by James Norton
All the opinion polls which have come out since the budget confirm the politically damaging character of the budget and the consequent deliberate decision by Alistair Darling to declare that public spending cuts would be ‘tougher and deeper’ than under Thatcher.
Three new polls were published on 29/30 March. Opinium registered the Tories lead increasing from 7% on 22 March to 10% on 29 March. ComRes, which had give a Tory lead of 5% on 28 February, by 28 March recorded a Tory lead of 7%. YouGov, which prior to the budget had seen the Tories lead fall as low as 2%, on 29 March recorded the Conservatives having opened up a 7% gap over Labour.
In short the period prior to the budget, when Labour had been emphasising the difference between its position and Tory cuts, saw the Conservatives lead shrink dramatically. The moment that Alistair Darling delivered the budget, and deliberately talked about cuts worse than Thatcher, Labour’s position worsened significantly.
Martin Kettle explained the authorship of the budget clearly in The Guardian:
‘Lord Mandelson was sitting in the gallery almost in Alistair Darling’s line of sight as he delivered his budget speech today. When the chancellor sat down, Mandelson was quick to go first on camera on the BBC to give his spin on the speech. These connections are important. For while this was Darling’s day, and Darling’s budget, it was also Mandelson’s day and Mandelson’s budget. The business secretary’s fingerprints were all over it.
‘Inside the government it has been Mandelson who has led the fight against Gordon Brown’s instinct to use the budget as a way of pitting “Labour investment” against “Tory cuts”. Mandelson’s view is that Labour has to be honest about the deficit, now reduced slightly to what is still an eye-watering £167bn next year, and that Labour must be willing to talk about cuts – albeit cuts when the time is right – when they do not put the slow and fragile recovery at hazard. That was the approach Darling adopted in the budget today, as he did in the pre-budget report at the end of 2009, and which looks set to be part of a developing story of departmental cuts that will be announced from Whitehall this afternoon… As ever, one must guard against exaggeration and oversimplification, but the 2010 budget, which may be Labour’s last for a long time, was a very Mandelsonian speech. It was not the kind of budget that Gordon Brown would have given – full of spending on public services aimed at propitiating the public sector unions… Alistair Darling may have delivered the budget but Lord Mandelson is its co-owner.’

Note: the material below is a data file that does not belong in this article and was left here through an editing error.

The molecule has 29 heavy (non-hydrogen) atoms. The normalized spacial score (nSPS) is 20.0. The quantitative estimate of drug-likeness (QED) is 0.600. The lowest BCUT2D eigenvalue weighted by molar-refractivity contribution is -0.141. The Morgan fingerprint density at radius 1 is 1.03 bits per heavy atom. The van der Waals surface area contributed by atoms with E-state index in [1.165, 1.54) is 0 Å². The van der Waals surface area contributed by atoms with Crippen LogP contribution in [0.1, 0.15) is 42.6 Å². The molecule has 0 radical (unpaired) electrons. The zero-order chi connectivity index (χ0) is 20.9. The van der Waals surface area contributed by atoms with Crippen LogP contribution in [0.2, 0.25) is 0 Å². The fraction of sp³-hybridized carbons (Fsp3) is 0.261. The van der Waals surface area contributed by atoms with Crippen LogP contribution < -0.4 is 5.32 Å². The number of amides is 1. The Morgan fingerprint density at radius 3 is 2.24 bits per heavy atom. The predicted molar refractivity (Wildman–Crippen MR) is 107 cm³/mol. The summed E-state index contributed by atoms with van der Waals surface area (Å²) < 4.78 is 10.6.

Gordon Brown declined to endorse Alistair Darling’s deeper cuts than Thatcher remarks. He was right to do so.
The right wing Blairites have already done serious damage to Labour in the run-up to the election. This started with Hewitt and Hoon’s attempted ‘leadership coup’ – their standing was of course shown by the fact that they are now being investigated over the scandal of whether they attempted to sell influence for money. But the biggest damage may have been the Mandelson budget. There are only a few weeks to try to reverse the damage done by this budget and to try to ensure it is not fatal.